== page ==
Getting the Brownfield clean, but not green – Part II

Initial situation

In my previous blog post, I introduced an architecture which could be the backbone of a historically grown application. Certain design issues, called smells, were introduced which could prevent a new developer in the project from its main task, which is adding certain extra functionality to the existing application. Certain smells, that contradict an evolvable architecture, need to be eliminated. This process of improving the existing code before applying new functionality is called Refactoring, which is the subject of today’s blog post.
A good definition for an entity in this blog can be found in Domain Driven Design by Eric Evans. In short, an entity can be identified by its key and is an independent object that usually has a real life representation, as this is the case for movable objects or storage bins and even activities as they are a business document.
A historically grown application which tracks movements of objects through storage bins could consist of the following three entities:

  • Movable object
  • Storage bin
  • Movement activity

The main task of this example application is to keep track of the current storage bin of the moveable objects and their movement activities in the past. So here is the simplified class diagram:

Sample Legacy Application

Tell, don’t ask

ZCL_MOVEMENT_ACTIVITY expects a movable object as well as a destination to work properly. This data is passed as a flat structure via the constructor and the method +SET_DESTINATION(IS_DESTINATION : Z_STORAGE_BIN) . The intention is probably to provide some data sources in order to allow ZCL_MOVEMENT_ACTIVITY make some assumptions about the data it got.
This is not a good practice.

Providing structures as method input is a common anti-pattern in ABAP development. The habit certainly comes from programming with function modules, where your only opportunity to hand over complex data structures was to provide flat or nested structures or even internal tables.
In ABAP OO, you don’t need to do it. Think of structures differently: Objects are better structures since the can include basically the same data that can be included also by structures, with the difference of adding behavior to them. This behavior could also be restricted, which means that certain fields in the structure may not be accessible. This behavior could be validation which is processed before a certain field in the structure is populated.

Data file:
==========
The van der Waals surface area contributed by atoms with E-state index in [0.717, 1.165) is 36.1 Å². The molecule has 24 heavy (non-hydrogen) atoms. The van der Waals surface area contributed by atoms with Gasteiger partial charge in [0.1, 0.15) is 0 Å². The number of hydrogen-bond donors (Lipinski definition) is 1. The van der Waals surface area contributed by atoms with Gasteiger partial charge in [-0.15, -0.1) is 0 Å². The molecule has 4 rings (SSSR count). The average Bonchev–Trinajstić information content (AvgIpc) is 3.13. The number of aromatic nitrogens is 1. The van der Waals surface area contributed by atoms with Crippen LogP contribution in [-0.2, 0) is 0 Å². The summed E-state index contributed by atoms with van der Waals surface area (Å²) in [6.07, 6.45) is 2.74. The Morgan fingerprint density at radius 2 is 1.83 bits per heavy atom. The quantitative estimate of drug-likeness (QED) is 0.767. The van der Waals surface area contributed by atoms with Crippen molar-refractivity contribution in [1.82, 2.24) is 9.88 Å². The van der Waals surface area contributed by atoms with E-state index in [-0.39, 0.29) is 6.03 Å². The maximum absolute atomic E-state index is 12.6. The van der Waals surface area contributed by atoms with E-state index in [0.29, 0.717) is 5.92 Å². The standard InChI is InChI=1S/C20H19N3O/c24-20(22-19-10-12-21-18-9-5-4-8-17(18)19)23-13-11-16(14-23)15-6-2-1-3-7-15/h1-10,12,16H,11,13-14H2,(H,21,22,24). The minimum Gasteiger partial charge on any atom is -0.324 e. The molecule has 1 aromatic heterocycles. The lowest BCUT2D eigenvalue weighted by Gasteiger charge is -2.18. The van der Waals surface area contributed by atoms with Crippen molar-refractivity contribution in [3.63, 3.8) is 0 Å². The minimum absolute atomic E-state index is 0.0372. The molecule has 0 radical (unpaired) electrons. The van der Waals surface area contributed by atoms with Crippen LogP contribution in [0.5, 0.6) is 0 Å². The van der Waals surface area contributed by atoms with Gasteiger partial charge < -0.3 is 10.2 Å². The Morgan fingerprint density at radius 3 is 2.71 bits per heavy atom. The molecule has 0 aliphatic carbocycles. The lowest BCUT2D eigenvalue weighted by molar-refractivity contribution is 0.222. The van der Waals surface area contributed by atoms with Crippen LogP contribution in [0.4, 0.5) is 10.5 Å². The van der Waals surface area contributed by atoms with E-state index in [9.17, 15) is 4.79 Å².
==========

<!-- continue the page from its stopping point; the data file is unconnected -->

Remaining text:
The appropriate class in the example would be ZCL_STORAGE_BIN. As you can see, ZCL_STORAGE_BIN defines the attribute MS_STORAGE_BIN. In addition you can later add certain instance methods like IS_BLOCKED( ) or CHECK_DEST4MOVEABLE_OBJ(IO_MOVEABLE_OBJCT: ZCL_MOVEABLE_OBJECT) in order to support quantity checks or checks, if the storage bin may serve as a destination for an object’s movement. The method’s signature wouldn’t even need to change.
So instead of interpreting the data you got in your method, you are now telling the passed object to return some data to you which is needed for processing. Since the only data which is accessible for you can be accessed by the object’s methods (besides public attributes, never ever do that!), data encapsulation is far better in comparison to use simple structures, which cannot transfer any logic at all. A well written class is a pleasure for the developers who need to work with it. However, a badly written class may still expose to much information to it’s callers, but this is another smell.
Solution: The best approach would be to completely replace the signature of +SET_DESTINATION(IS_DESTINATION : Z_STORAGE_BIN)
With
+SET_DESTINATION(IO_DESTINATION: ZCL_STORAGE_BIN)
Inside the method, call appropriate Get-Methods of the passed object, or the common Is-Methods like IS_BLOCKED( ).
If this is not possible, introduce another, new method which is subject to future developments. The old method is marked as OBSOLETE in the comments or method’s description or both. Please do not forget to also include a hint of where the new method is located since one of the most annoying issues for a developer is to use an obviously deprecated method, which lacks the link to its newer version.
If the structure Z_STORAGE_BIN contains the storage bin key, you could consider another solution. The old method +SET_DESTINATION(IS_DESTINATION : Z_STORAGE_BIN) will remain as it is. But internally, you call a factory or repository to retrieve the storage bin’s object representation by its key attributes.

Storage Bin Repository